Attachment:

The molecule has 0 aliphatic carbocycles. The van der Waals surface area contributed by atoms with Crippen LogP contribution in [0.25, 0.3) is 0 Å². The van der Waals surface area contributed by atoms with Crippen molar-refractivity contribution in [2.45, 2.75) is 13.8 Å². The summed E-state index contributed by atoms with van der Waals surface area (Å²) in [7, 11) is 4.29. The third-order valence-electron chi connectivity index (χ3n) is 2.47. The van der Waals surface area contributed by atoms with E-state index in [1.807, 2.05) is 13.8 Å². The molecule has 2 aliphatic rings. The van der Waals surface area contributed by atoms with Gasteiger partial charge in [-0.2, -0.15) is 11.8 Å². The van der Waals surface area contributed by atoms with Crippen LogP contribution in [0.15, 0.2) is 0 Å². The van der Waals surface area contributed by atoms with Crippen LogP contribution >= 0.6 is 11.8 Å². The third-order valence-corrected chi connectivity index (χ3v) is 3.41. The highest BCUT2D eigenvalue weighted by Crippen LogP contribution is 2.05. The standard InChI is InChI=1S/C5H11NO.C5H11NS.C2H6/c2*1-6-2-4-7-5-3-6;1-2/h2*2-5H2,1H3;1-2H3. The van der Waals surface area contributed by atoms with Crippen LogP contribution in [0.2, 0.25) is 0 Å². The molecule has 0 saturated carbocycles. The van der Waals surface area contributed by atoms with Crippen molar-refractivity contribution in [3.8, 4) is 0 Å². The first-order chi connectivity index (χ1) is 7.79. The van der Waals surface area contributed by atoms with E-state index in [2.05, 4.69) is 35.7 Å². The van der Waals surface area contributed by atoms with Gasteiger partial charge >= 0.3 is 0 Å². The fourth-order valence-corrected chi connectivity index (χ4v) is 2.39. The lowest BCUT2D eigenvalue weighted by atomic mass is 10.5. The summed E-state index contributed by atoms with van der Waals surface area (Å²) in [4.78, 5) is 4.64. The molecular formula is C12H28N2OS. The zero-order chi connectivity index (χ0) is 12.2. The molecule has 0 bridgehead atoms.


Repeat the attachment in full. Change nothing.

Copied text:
The molecule has 0 aliphatic carbocycles. The van der Waals surface area contributed by atoms with Crippen LogP contribution in [0.25, 0.3) is 0 Å². The van der Waals surface area contributed by atoms with Crippen molar-refractivity contribution in [2.45, 2.75) is 13.8 Å². The summed E-state index contributed by atoms with van der Waals surface area (Å²) in [7, 11) is 4.29. The third-order valence-electron chi connectivity index (χ3n) is 2.47. The van der Waals surface area contributed by atoms with E-state index in [1.807, 2.05) is 13.8 Å². The molecule has 2 aliphatic rings. The van der Waals surface area contributed by atoms with Gasteiger partial charge in [-0.2, -0.15) is 11.8 Å². The van der Waals surface area contributed by atoms with Crippen LogP contribution in [0.15, 0.2) is 0 Å². The van der Waals surface area contributed by atoms with Crippen LogP contribution >= 0.6 is 11.8 Å². The third-order valence-corrected chi connectivity index (χ3v) is 3.41. The highest BCUT2D eigenvalue weighted by Crippen LogP contribution is 2.05. The standard InChI is InChI=1S/C5H11NO.C5H11NS.C2H6/c2*1-6-2-4-7-5-3-6;1-2/h2*2-5H2,1H3;1-2H3. The van der Waals surface area contributed by atoms with Crippen LogP contribution in [0.2, 0.25) is 0 Å². The molecule has 0 saturated carbocycles. The van der Waals surface area contributed by atoms with Crippen molar-refractivity contribution in [3.8, 4) is 0 Å². The first-order chi connectivity index (χ1) is 7.79. The van der Waals surface area contributed by atoms with E-state index in [2.05, 4.69) is 35.7 Å². The van der Waals surface area contributed by atoms with Gasteiger partial charge >= 0.3 is 0 Å². The fourth-order valence-corrected chi connectivity index (χ4v) is 2.39. The lowest BCUT2D eigenvalue weighted by atomic mass is 10.5. The summed E-state index contributed by atoms with van der Waals surface area (Å²) in [4.78, 5) is 4.64. The molecular formula is C12H28N2OS. The zero-order chi connectivity index (χ0) is 12.2. The molecule has 0 bridgehead atoms.